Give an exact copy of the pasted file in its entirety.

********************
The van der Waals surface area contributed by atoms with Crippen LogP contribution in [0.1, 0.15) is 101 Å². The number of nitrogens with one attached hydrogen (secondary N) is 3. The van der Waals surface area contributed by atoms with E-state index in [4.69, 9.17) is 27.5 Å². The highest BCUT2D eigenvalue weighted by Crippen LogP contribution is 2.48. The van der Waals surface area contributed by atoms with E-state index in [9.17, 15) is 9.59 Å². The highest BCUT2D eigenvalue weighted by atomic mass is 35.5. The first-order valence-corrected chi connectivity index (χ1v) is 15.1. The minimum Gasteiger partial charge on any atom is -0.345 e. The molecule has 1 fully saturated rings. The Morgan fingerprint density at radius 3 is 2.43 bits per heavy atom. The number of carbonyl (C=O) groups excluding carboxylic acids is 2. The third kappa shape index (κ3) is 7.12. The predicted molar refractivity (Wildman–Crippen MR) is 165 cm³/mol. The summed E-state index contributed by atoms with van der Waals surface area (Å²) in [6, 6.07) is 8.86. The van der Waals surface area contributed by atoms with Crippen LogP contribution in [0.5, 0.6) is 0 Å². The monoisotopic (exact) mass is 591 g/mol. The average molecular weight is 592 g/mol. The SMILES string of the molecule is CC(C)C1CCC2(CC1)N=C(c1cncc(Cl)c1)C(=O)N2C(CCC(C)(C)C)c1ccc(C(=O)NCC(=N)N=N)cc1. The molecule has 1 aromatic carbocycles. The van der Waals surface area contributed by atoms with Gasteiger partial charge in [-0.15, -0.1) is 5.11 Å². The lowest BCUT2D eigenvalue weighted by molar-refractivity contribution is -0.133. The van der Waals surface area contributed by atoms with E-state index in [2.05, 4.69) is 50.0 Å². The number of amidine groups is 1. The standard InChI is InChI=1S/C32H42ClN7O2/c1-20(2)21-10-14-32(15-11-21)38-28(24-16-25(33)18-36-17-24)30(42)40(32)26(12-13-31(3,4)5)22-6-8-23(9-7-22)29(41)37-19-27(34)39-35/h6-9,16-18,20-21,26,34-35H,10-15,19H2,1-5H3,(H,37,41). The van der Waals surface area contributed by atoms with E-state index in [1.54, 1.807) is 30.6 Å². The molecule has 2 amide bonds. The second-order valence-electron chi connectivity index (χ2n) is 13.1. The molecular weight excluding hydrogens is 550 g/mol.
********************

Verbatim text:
The van der Waals surface area contributed by atoms with Crippen LogP contribution in [0.1, 0.15) is 101 Å². The number of nitrogens with one attached hydrogen (secondary N) is 3. The van der Waals surface area contributed by atoms with E-state index in [4.69, 9.17) is 27.5 Å². The highest BCUT2D eigenvalue weighted by Crippen LogP contribution is 2.48. The van der Waals surface area contributed by atoms with E-state index in [9.17, 15) is 9.59 Å². The highest BCUT2D eigenvalue weighted by atomic mass is 35.5. The first-order valence-corrected chi connectivity index (χ1v) is 15.1. The minimum Gasteiger partial charge on any atom is -0.345 e. The molecule has 1 fully saturated rings. The Morgan fingerprint density at radius 3 is 2.43 bits per heavy atom. The number of carbonyl (C=O) groups excluding carboxylic acids is 2. The third kappa shape index (κ3) is 7.12. The predicted molar refractivity (Wildman–Crippen MR) is 165 cm³/mol. The summed E-state index contributed by atoms with van der Waals surface area (Å²) in [6, 6.07) is 8.86. The van der Waals surface area contributed by atoms with Crippen LogP contribution in [0.5, 0.6) is 0 Å². The monoisotopic (exact) mass is 591 g/mol. The average molecular weight is 592 g/mol. The SMILES string of the molecule is CC(C)C1CCC2(CC1)N=C(c1cncc(Cl)c1)C(=O)N2C(CCC(C)(C)C)c1ccc(C(=O)NCC(=N)N=N)cc1. The molecule has 1 aromatic carbocycles. The van der Waals surface area contributed by atoms with Gasteiger partial charge in [-0.15, -0.1) is 5.11 Å². The lowest BCUT2D eigenvalue weighted by molar-refractivity contribution is -0.133. The van der Waals surface area contributed by atoms with E-state index in [2.05, 4.69) is 50.0 Å². The number of amidine groups is 1. The standard InChI is InChI=1S/C32H42ClN7O2/c1-20(2)21-10-14-32(15-11-21)38-28(24-16-25(33)18-36-17-24)30(42)40(32)26(12-13-31(3,4)5)22-6-8-23(9-7-22)29(41)37-19-27(34)39-35/h6-9,16-18,20-21,26,34-35H,10-15,19H2,1-5H3,(H,37,41). The van der Waals surface area contributed by atoms with E-state index in [1.54, 1.807) is 30.6 Å². The molecule has 2 amide bonds. The second-order valence-electron chi connectivity index (χ2n) is 13.1. The molecular weight excluding hydrogens is 550 g/mol.